Action needed to improve poor health and disadvantage in the youth justice system
Children and adolescents detained in the youth justice system experience poor health across a range of complex physical and mental health disorders, according to new research.
In the first global review, researchers from the University of Melbourne, Murdoch Children’s Research Institute (MCRI) and University of Sheffield in the UK have examined the health of detained adolescents from 245 peer-reviewed journal articles and review publications.
Researchers found that detained adolescents have a significantly higher prevalence of mental health disorders and suicidal behaviours than their peers in the community, along with substance use disorders, neurodevelopment disabilities, and sexually transmitted infections.
In a concurrent paper also published today, researchers examined the ways poor health and poverty drive children into youth justice systems.
Researchers found that learning disabilities, poor mental health, and experiences of trauma and adversity in childhood can increase the risk that a young person will be exposed to the criminal justice system. This risk is further amplified by societal factors including inequality and disadvantage.
University of Sheffield Professor of Adolescent Health and Justice, Nathan Hughes said the research highlights the need for a whole-of-system approach to addressing health and social inequalities in childhood and adolescence.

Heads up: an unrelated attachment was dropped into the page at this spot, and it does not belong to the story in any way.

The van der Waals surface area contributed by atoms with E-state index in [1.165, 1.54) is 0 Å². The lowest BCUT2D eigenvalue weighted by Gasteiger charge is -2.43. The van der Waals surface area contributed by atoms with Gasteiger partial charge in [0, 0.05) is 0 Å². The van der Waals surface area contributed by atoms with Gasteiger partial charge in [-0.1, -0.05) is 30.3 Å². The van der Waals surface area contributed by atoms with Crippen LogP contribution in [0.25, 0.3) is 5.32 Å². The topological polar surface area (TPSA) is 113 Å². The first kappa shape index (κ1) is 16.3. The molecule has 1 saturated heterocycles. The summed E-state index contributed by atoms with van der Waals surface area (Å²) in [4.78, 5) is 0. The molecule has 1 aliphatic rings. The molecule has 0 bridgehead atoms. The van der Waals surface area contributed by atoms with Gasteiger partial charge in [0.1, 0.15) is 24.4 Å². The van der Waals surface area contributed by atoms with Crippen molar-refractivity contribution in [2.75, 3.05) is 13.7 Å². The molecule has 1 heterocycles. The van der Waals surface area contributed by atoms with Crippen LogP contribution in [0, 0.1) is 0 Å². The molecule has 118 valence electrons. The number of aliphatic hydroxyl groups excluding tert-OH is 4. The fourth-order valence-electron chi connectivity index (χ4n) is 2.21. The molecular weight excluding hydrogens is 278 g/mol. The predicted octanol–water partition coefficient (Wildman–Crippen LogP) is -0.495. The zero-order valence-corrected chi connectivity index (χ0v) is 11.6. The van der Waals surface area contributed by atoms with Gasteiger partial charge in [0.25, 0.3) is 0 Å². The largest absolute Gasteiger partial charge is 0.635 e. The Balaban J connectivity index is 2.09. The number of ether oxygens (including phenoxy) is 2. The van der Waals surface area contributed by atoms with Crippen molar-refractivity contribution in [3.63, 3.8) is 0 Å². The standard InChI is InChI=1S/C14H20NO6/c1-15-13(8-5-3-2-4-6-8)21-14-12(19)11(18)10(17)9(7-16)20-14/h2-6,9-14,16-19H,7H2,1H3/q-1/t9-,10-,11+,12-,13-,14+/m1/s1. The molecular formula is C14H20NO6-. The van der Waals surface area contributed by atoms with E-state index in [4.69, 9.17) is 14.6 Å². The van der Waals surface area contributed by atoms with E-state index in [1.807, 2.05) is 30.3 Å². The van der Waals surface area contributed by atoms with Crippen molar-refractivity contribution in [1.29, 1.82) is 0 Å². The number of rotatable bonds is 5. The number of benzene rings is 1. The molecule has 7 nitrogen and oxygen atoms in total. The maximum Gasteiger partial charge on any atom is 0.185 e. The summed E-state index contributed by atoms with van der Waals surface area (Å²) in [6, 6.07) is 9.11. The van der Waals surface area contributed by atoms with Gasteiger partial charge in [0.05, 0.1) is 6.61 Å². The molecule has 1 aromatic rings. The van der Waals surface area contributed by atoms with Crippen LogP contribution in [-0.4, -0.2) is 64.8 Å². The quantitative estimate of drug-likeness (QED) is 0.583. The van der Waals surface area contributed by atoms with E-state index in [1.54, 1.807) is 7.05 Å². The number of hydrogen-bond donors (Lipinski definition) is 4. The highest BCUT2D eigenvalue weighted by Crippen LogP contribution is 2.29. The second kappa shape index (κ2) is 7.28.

“Research shows that it is our most disadvantaged and unwell young people who end up in the youth justice system,” Professor Hughes said.
“Their health and welfare needs are complex, and many detained adolescents have multiple, co-occurring health issues that are compounded by communication difficulties, risky substance use and trauma.”
Head of the Justice Health Unit at the University of Melbourne and MCRI, Professor Stuart Kinner said that to reduce the rates of reoffending and improve health outcomes for vulnerable adolescents and the community, appropriate evidence-based treatment during and after detention must also be provided.
“Investment in coordinated health, education, family, and welfare services for our most disadvantaged young people must be a priority, both to keep them out of the youth justice system, and to ensure that their health and social needs are met if they do end up in detention,” Professor Kinner said.
“We need to recognise that these vulnerable young people typically spend only a short time in detention, before returning to the disadvantaged communities from which they have come.
“If we can screen for health and developmental difficulties while adolescents are in the justice system, we can identify unmet needs – often for the first time – and tailor evidence-based support to improve health outcomes and reduce reoffending once they return to the community. However, to make these improvements a reality we need greater investment in transitional programs and public health services.”
Note: Due to limited literature available, 90 per cent of peer-reviewed papers and 100 per cent of reviews came from high-income countries. Researchers state that more robust, independent research examining the health of detained children and adolescents in low- and middle-income countries is urgently needed. Professor Kinner chairs the National Youth Justice Health Advisory Group in Australia.